Apparently there was a purse, an open water bottle, and a freshly-line-edited manuscript over at Doubleday. This is what happens when the three meet.
I have to say, I’m impressed with the dedication of those folks who apparently spread the entire manuscript out, page by page, to dry in their offices a few days ago. I’m impressed and heartened. It’s nice to know that big house publishers take such care of the work that writers send them (the purse & water bottle mishap aside). And little moments like this remind me of the care I’ve witnessed first-hand in working for several journals and magazines – those with very little resources and certainly offices not large enough to spread out an entire manuscript.
Many writers have the idea that editorial staffs at journals sit around making fun of submissions or intentionally waiting six months to reply to a submission just because they can. Believe it or not, I hear these sorts of gripes all the time. Even more disconcerting are the writers who tell me that they submitted their work and were rejected and have, as a result, stopped submitting altogether. Or worse: stopped writing. But those writers, it seems clear to me, have never worked for a magazine. And it’s not their fault that they have this impression. The experience of submitting to a literary magazine generally looks something like this:
Spend weeks, months, years on a collection of poems or a short story or essay; Gather the nerve to submit that work to a literary journal; Wait four months (or a year, depending on the journal); Receive a pre-printed slip in an envelope you had to provide (along with postage) that reads something like this: Thank you for submitting your work to Magazine X. We are sorry that we cannot accept it at this time.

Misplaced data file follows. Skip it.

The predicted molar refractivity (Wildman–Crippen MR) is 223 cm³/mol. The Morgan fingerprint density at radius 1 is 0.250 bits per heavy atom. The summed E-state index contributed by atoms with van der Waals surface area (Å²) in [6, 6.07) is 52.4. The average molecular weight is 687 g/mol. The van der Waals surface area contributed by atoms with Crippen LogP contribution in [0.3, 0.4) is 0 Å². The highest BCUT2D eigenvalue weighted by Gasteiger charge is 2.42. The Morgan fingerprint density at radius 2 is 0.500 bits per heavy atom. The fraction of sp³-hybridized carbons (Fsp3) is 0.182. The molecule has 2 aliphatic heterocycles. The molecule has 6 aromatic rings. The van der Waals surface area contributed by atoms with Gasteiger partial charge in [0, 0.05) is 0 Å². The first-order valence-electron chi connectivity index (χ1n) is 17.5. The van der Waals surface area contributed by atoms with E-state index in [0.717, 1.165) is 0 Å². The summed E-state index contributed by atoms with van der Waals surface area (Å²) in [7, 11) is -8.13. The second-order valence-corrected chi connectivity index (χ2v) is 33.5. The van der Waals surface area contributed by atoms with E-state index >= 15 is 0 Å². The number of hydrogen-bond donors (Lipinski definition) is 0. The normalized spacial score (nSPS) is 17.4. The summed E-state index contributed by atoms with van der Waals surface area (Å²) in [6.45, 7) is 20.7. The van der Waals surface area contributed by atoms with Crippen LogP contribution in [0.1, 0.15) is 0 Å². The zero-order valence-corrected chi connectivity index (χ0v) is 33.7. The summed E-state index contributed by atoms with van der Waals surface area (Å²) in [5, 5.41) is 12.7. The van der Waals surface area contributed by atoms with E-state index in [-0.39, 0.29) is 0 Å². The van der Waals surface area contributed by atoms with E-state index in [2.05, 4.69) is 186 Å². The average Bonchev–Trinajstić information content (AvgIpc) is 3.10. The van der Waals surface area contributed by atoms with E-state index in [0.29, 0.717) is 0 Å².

Sometimes, if you’re lucky, the rejection slip will ask for you to submit again – at some point in the future.
This can make literary magazines seem cold and uncaring. As someone who has worked on the staffs of five different small press publications, I thought maybe it would be useful to list some insights I’ve gained. Here they are:
- Every magazine, journal and online publication I have worked for has been staffed exclusively by writers.
- Because the staff is made up of writers, every one of them knows what it feels like to submit work and to be rejected.
- Virtually all of these writers are volunteers.
- It is not uncommon to receive 1,000 submissions every month.
- Every submission is read by at least two people, sometimes by the entire staff.
- Submissions are rejected for a plethora of reasons – none of them are personal.
- No one I have ever worked with has gained any pleasure in rejecting another writer’s submission.
- Everyone I have ever worked with has, at one time or another, argued vehemently for the inclusion of a piece they believe the magazine should publish.
Ultimately, it all boils down to this: literary magazines are on our side. In fact, our side is their side too. And you’ll be hard pressed to find a group of strangers so committed to your work and so dedicated to taking it seriously. Except for maybe your mom. So, the next time you get a pre-printed and short rejection slip in the mail, know that someone on that staff wishes he or she had the time to write to you personally, to give you some small bit of encouragement. Know that a group of people took the time to read your work, to discuss your work, and labored over the decision to accept or reject your work. And for the love of God, don’t let a rejection stop you from writing and submitting. Every writer I know has ten rejection slips for every publication on the books.
If you want to help out, why not subscribe to a magazine or two (most print publications are walking the line of bankruptcy), or volunteer your time to help out in some way (have you ever tried reading 1,000 poems, short stories and essays every month?) After all, without small press publications, many of us would never see our work in print anywhere.
And that, friendly readers, is my two cents.